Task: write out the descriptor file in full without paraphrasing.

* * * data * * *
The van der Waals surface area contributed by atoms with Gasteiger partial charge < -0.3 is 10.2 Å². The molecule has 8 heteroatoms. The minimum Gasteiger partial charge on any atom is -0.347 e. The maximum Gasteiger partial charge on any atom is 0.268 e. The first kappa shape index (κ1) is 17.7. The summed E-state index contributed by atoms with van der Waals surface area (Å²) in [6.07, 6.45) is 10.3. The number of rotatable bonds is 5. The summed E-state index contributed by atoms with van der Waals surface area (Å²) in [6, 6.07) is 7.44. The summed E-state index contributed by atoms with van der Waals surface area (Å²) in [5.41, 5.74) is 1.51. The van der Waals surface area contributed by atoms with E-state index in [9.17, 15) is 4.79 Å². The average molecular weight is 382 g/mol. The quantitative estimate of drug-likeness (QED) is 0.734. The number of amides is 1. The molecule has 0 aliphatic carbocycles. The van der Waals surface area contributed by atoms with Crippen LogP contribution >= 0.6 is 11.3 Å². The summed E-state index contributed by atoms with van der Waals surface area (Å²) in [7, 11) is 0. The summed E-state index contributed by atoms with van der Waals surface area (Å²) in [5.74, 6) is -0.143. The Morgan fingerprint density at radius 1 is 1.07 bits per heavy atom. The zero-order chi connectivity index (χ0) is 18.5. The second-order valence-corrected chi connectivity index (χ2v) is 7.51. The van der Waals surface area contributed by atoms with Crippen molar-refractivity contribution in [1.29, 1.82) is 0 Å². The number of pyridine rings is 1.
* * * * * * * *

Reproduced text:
The van der Waals surface area contributed by atoms with Gasteiger partial charge < -0.3 is 10.2 Å². The molecule has 8 heteroatoms. The minimum Gasteiger partial charge on any atom is -0.347 e. The maximum Gasteiger partial charge on any atom is 0.268 e. The first kappa shape index (κ1) is 17.7. The summed E-state index contributed by atoms with van der Waals surface area (Å²) in [6.07, 6.45) is 10.3. The number of rotatable bonds is 5. The summed E-state index contributed by atoms with van der Waals surface area (Å²) in [6, 6.07) is 7.44. The summed E-state index contributed by atoms with van der Waals surface area (Å²) in [5.41, 5.74) is 1.51. The van der Waals surface area contributed by atoms with E-state index in [9.17, 15) is 4.79 Å². The average molecular weight is 382 g/mol. The quantitative estimate of drug-likeness (QED) is 0.734. The number of amides is 1. The molecule has 0 aliphatic carbocycles. The van der Waals surface area contributed by atoms with Crippen LogP contribution >= 0.6 is 11.3 Å². The summed E-state index contributed by atoms with van der Waals surface area (Å²) in [7, 11) is 0. The summed E-state index contributed by atoms with van der Waals surface area (Å²) in [5.74, 6) is -0.143. The Morgan fingerprint density at radius 1 is 1.07 bits per heavy atom. The zero-order chi connectivity index (χ0) is 18.5. The second-order valence-corrected chi connectivity index (χ2v) is 7.51. The van der Waals surface area contributed by atoms with Crippen molar-refractivity contribution in [1.29, 1.82) is 0 Å². The number of pyridine rings is 1.